Since the outbreak of COVID-19, the opinion that the aerosol plays a key role in the transmission of SARS-CoV-2 has been controversial. The COVID-19 pandemic has continued interpersonal transmission for more than two years, especially after the emergence of Delta and Omicron variants, making the situation of COVID-19 pandemic more severe. The transmission of SARS-COV-2 variants was significantly accelerated and the time of transmission between generations was significantly shortened. Therefore, it has been questioned to attribute the close-range infection to droplet transmission. The point that the aerosol can also has a close-range transmission and may play a dominant role is neglected under the influence of traditional transmission mode of respiratory infectious diseases. A large number of studies have shown that normal breath, talk and cough could release a large number of respiratory aerosol particles, and the virus particles were mainly tiny particles(=5.0 micro m). The biological activity and infectivity of the droplet nuclei have been questioned in the studies on their physicochemical properties. Animal models of ferrets and hamsters showed that SARS-COV-2 could transmit via aerosol. Therefore, the new evidence for the aerosol transmission of SARS-COV-2 was reviewed in the article so as to provide latest evidence-based evidence for prevention and control of COVID-19.

5.
J Infect Dis ; 2022 Jul 01.
Article in English | MEDLINE | ID: covidwho-1978236

ABSTRACT

BACKGROUND: The epidemiological advantage of Omicron variant is evidenced by its rapid spread and the ability to outcompete prior variants. Among Omicron sub-lineages, early outbreaks were dominated by BA.1 while BA.2 has gained dominance since February 2022. The relative pathogenicity and transmissibility of BA.1 and BA.2 have not been fully defined. METHODS: We compared viral loads and clinical signs in Syrian hamsters after infection with BA.1, BA.2, or D614G variant. A competitive transmission model and next generation sequencing were used to compare the relative transmission potential of BA.1 and BA.2. RESULTS: BA.1 and BA.2 caused no apparent clinical signs while D614G caused more than 10% weight loss. Higher viral loads were detected from the nasal washes, nasal turbinate and lungs of BA.1 than BA.2 inoculated hamsters. No aerosol transmission was observed for BA.1 or BA.2 under the experimental condition that D614G transmitted efficiently. BA.1 and BA.2 were able to transmit among hamsters via direct contact; however, BA.1 transmitted more efficiently than BA.2 under the competitive transmission model. No recombination was detected from direct contacts exposed simultaneously to BA.1 and BA.2. CONCLUSIONS: Omicron BA.1 and BA.2 demonstrated attenuated pathogenicity and reduced transmission potential in hamsters when compared to early SARS-CoV-2 strains.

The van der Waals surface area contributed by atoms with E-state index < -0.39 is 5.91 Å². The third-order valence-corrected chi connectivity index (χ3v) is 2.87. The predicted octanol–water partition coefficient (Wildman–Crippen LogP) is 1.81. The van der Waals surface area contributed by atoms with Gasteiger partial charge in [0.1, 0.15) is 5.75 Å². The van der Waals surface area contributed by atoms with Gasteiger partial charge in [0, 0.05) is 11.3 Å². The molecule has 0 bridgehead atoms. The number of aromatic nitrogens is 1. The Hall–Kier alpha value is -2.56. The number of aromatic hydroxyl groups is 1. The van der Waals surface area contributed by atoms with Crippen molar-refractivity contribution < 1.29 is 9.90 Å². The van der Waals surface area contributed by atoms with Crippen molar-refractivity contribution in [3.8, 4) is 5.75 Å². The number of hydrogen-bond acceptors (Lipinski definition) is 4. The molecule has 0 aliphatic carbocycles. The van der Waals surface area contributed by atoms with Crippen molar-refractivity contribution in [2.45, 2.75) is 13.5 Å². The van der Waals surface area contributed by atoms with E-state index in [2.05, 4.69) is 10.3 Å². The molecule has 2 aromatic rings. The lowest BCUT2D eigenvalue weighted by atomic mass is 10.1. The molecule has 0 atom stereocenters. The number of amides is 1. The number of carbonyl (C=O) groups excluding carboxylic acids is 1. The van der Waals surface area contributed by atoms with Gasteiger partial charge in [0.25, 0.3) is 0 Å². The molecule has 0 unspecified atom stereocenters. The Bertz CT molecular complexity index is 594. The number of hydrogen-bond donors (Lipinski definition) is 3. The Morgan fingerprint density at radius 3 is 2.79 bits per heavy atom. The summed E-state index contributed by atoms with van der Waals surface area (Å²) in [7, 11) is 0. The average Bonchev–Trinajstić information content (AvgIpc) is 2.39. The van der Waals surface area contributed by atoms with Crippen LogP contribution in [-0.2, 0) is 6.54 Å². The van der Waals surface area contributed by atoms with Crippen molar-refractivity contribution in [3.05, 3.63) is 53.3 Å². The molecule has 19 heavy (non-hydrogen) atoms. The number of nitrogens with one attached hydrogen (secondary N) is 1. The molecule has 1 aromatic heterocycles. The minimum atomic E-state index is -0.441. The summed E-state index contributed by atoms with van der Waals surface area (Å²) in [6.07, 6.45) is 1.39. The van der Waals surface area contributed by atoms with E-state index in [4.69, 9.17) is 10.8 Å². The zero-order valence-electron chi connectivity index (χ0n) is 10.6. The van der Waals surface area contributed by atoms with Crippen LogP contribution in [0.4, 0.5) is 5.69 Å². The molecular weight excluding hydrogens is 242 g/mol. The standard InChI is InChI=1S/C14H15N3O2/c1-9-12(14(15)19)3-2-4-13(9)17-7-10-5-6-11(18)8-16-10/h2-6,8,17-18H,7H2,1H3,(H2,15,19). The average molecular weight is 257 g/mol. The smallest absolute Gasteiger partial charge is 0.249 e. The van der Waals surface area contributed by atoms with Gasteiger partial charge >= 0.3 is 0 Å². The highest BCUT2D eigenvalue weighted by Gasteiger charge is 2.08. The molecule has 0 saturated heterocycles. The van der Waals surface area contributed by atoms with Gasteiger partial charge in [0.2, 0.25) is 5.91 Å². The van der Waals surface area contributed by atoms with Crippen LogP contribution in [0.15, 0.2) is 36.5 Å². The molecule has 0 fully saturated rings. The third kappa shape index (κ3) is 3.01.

6.
EBioMedicine ; 79: 103997, 2022 May.
Article in English | MEDLINE | ID: covidwho-1977198

ABSTRACT

BACKGROUND: SARS-CoV-2 Omicron variant is rampantly spreading across the globe. We assessed the pathogenicity and immune response generated by BA.1.1 sub-lineage of SARS-CoV-2 [Omicron (R346K) variant] in 5 to 6-week old Syrian hamsters and compared the observations with that of Delta variant infection. METHODS: Virus shedding, organ viral load, lung disease and immune response generated in hamsters were sequentially assessed. FINDINGS: The disease characteristics of the Omicron (R346K) variant were found to be similar to that of the Delta variant infection in hamsters like viral replication in the respiratory tract and interstitial pneumonia. The Omicron (R346K) infected hamsters demonstrated lesser body weight reduction and viral RNA load in the throat swab and nasal wash samples in comparison to the Delta variant infection. The viral load in the lungs and nasal turbinate samples and the lung disease severity of the Omicron (R346K) infected hamsters were found comparable with that of the Delta variant infected hamsters. Neutralizing antibody response against Omicron (R346K) variant was detected from day 5 and the cross-neutralization titre of the sera against other variants showed severe reduction ie., 7 fold reduction against Alpha and no titers against B.1, Beta and Delta. INTERPRETATION: This preliminary data shows that Omicron (R346K) variant infection can produce moderate to severe lung disease similar to that of the Delta variant and the neutralizing antibodies produced in response to Omicron (R346K) variant infection shows poor neutralizing ability against other co-circulating SARS-CoV-2 variants like Delta which necessitates caution as it may lead to increased cases of reinfection. FUNDING: This study was supported by Indian Council of Medical Research as an intramural grant (COVID-19) to ICMR-National Institute of Virology, Pune.


Subject(s)
COVID-19 , SARS-CoV-2 , Animals , Antibodies, Neutralizing , Cricetinae , Humans , India , Mesocricetus , Virulence
7.
Viruses ; 14(8)2022 07 23.
Article in English | MEDLINE | ID: covidwho-1957457

ABSTRACT